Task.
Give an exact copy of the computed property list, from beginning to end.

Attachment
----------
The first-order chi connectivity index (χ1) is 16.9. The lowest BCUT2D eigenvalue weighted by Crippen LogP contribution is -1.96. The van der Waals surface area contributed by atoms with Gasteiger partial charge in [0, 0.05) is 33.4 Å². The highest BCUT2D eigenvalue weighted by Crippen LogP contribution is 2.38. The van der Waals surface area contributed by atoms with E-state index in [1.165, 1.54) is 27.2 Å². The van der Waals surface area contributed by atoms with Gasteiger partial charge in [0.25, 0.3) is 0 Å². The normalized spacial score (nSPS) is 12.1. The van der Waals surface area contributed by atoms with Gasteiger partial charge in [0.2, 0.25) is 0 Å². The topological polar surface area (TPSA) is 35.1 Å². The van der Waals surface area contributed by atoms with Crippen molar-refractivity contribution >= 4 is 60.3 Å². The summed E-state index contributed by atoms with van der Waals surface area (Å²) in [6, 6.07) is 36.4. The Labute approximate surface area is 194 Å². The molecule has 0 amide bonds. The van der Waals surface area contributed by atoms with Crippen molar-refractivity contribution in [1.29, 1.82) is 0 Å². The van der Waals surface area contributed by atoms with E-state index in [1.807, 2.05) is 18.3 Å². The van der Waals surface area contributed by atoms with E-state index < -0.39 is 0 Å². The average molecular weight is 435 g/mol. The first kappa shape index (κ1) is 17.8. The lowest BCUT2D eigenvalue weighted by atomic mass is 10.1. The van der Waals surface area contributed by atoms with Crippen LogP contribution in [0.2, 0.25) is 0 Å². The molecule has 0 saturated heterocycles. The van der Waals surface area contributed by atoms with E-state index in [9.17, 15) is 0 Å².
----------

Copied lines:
The first-order chi connectivity index (χ1) is 16.9. The lowest BCUT2D eigenvalue weighted by Crippen LogP contribution is -1.96. The van der Waals surface area contributed by atoms with Gasteiger partial charge in [0, 0.05) is 33.4 Å². The highest BCUT2D eigenvalue weighted by Crippen LogP contribution is 2.38. The van der Waals surface area contributed by atoms with E-state index in [1.165, 1.54) is 27.2 Å². The van der Waals surface area contributed by atoms with Gasteiger partial charge in [0.25, 0.3) is 0 Å². The normalized spacial score (nSPS) is 12.1. The van der Waals surface area contributed by atoms with Gasteiger partial charge in [0.2, 0.25) is 0 Å². The topological polar surface area (TPSA) is 35.1 Å². The van der Waals surface area contributed by atoms with Crippen molar-refractivity contribution >= 4 is 60.3 Å². The summed E-state index contributed by atoms with van der Waals surface area (Å²) in [6, 6.07) is 36.4. The Labute approximate surface area is 194 Å². The molecule has 0 amide bonds. The van der Waals surface area contributed by atoms with Crippen molar-refractivity contribution in [1.29, 1.82) is 0 Å². The van der Waals surface area contributed by atoms with E-state index in [1.807, 2.05) is 18.3 Å². The van der Waals surface area contributed by atoms with E-state index < -0.39 is 0 Å². The average molecular weight is 435 g/mol. The first kappa shape index (κ1) is 17.8. The lowest BCUT2D eigenvalue weighted by atomic mass is 10.1. The van der Waals surface area contributed by atoms with Crippen LogP contribution in [0.2, 0.25) is 0 Å². The molecule has 0 saturated heterocycles. The van der Waals surface area contributed by atoms with E-state index in [9.17, 15) is 0 Å².